The musical Strauss family dynasty took full advantage of the pleasure-seeking and carefree spirit of Imperial Vienna. As members of the public piled into the great dancehalls of the city, the Strauss family gleefully provided the musical background that gaily sent the Viennese population into throbbing gyrations. As leaders of the string section in the Strauss Orchestra, they fiddled their way into the hearts and beds of numerous young maidens. Johann Strauss I and Johann Strauss II—widely known as the Waltz King—became the darlings of the Viennese dance craze and the objects of female desire. Messy divorces, squabbles over illegitimate children and an occasional suicide attempt were all part of the Strauss musical empire. Josef Strauss (1827-1870), son of Johann I and brother of Johann II, however, wanted nothing to do with all that debauchery. He was a quiet and shy individual, who initially became an industrious engineer for the city of Vienna. He did take over shared responsibility for the Strauss Orchestra when Johann II became seriously ill. However, all he ever wanted in his private life was to marry his childhood sweetheart, the seamstress Karoline Pruckmayer (1831-1900). And that’s exactly what happened on 8 June 1857 in the St. Johann Parish Church in Leopoldstadt.
Josef Strauss: Perlen der Liebe, Op. 39 (Pearls of Love) (Vienna Johann Strauss Orchestra; Jack Rothstein, cond.)
As a wedding present to his wife, Josef Strauss composed his concert waltz “Pearls of Love.” That remarkable piece of music is not merely a sparkling ballroom trinket, but Josef expanded on the traditional form of Viennese dance music. As he subsequently wrote to his wife, “As I do not want to practice the trade of beer-fiddler forever, I am turning to other kinds of composition.” Of great importance is an unmistakable symphonic development, which relies on stylistic influences from Richard Wager and Franz Liszt. Josef Strauss called it a “concert waltz,” nudging the genre away from the ballroom and into the concert hall. The first review already noted the special character of the composition, suggesting, “the newly-composed waltz is offered in a wholly original structure in new form.” In fact, “the work is remarkable for its conception and power, surpassing anything that his famous brother Johann II had yet created.” Josef’s talents as a composer were immediately recognized, but even more importantly, his marriage to Karoline was happy, successful and fulfilled. Their daughter Karolina Anna was born on 27 March 1858.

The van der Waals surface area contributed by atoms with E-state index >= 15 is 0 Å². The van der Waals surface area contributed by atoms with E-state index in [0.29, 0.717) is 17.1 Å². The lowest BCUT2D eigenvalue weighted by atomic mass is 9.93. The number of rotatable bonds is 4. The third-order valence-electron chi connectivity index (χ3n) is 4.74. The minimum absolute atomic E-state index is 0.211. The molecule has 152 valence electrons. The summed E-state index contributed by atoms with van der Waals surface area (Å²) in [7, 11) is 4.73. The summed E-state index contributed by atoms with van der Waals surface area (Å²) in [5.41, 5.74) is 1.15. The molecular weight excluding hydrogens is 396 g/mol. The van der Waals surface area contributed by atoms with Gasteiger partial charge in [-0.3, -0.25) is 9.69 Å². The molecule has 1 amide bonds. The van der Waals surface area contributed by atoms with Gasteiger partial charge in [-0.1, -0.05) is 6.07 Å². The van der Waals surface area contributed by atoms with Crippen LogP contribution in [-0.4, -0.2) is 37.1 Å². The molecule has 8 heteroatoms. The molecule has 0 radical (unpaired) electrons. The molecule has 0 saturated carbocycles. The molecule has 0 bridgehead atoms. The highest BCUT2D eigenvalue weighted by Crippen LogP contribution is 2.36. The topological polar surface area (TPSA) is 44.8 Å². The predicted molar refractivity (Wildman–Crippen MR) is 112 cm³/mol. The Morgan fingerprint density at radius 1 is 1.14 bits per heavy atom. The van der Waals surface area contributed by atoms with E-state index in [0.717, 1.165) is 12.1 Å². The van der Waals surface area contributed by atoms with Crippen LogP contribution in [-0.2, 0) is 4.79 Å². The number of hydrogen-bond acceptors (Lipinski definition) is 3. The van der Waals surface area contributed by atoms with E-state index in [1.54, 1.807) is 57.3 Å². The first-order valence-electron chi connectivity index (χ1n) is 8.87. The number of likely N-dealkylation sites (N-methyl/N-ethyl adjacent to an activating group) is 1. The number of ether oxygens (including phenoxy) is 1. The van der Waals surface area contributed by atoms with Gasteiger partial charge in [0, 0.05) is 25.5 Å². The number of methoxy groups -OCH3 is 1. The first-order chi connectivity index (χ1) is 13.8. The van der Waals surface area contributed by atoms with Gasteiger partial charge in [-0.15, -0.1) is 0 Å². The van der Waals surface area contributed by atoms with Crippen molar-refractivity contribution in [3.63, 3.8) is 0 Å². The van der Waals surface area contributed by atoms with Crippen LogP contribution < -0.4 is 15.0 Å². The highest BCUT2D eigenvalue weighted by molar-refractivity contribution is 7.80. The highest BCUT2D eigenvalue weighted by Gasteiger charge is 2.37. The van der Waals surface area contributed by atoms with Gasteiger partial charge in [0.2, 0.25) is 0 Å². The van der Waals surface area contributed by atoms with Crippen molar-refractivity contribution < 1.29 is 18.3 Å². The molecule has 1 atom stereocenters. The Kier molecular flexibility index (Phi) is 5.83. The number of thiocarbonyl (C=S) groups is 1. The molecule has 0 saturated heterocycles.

Josef Strauss: Brennende Liebe, Op. 129 “Burning Love” (Vienna Philharmonic Orchestra; Willi Boskovsky, cond.)
In the summer of 1862, Josef’s mother Anna—keeping track of all business aspects of the Strauss Empire—ordered her son Josef to travel to Russia. Originally, Johann II was supposed to direct the concerts of the Strauss Orchestra in Pavlovsk near St. Petersburg. However, the Waltz King was under the weather, and as soon as Josef arrived, he returned to Vienna and got married. Josef wasn’t particularly happy to be drafted to Russia, but he willingly substituted for his brother. Once he had returned to Vienna, Josef immediately presented a new set of waltzes that included the polka mazurka “Burning Love.” Originally it was assumed Josef had named this work after a popular flower. In the event, this polka has nothing to do with flowers, but musically encodes Josef’s burning love for his wife, as it was composed in Russia during this unexpected period of separation.
Josef Strauss: Die Emancipirte, Op. 282 (The Emancipated Woman) (Vienna Philharmonic Orchestra; Willi Boskovsky, cond.)
The first heated debates about the position of women in society and the idea of women’s liberation was a hotly debated issue in Vienna during the middle of the 19th century.
The debut of violinist Marie Grüner as conductor of Vienna’s well-known Ludwig Morelli Orchestra in 1860 was treated in numerous newspaper articles as an example of women’s emancipation, and the debates were revived as women attained high positions in business and the arts. The first female university students and the first women doctors certainly made headlines. Josef Strauss was extremely happily married to Karoline, and he wished for nothing else than to free his wife from the bonds of family and to be able to provide her with independent employment. In fact, he championed women’s causes in a whole sting of compositions, including “A Woman’s Heart,” “A Woman’s Dignity,” and the polka mazurka “The Emancipated Woman.” When the work premiered in 1870 at the ball of the Garden Society, Karoline was in the audience, and she knew that this work was especially addressed to her. In 1869, Johann II and Josef spent the summer season once more in Russia. Josef was feeling unwell, and he wrote to his wife, “I do not look good, my cheeks are hollower, I have lost my hair, I am becoming dull on the whole, I have no motivation to work.” Despite his physical ailments, Josef composed “From Afar” for Karoline. Shortly before the first performance, Josef wrote to his wife:
Always with you
only because of you and
forever for you!
For more of the best in classical music, sign up to our E-Newsletter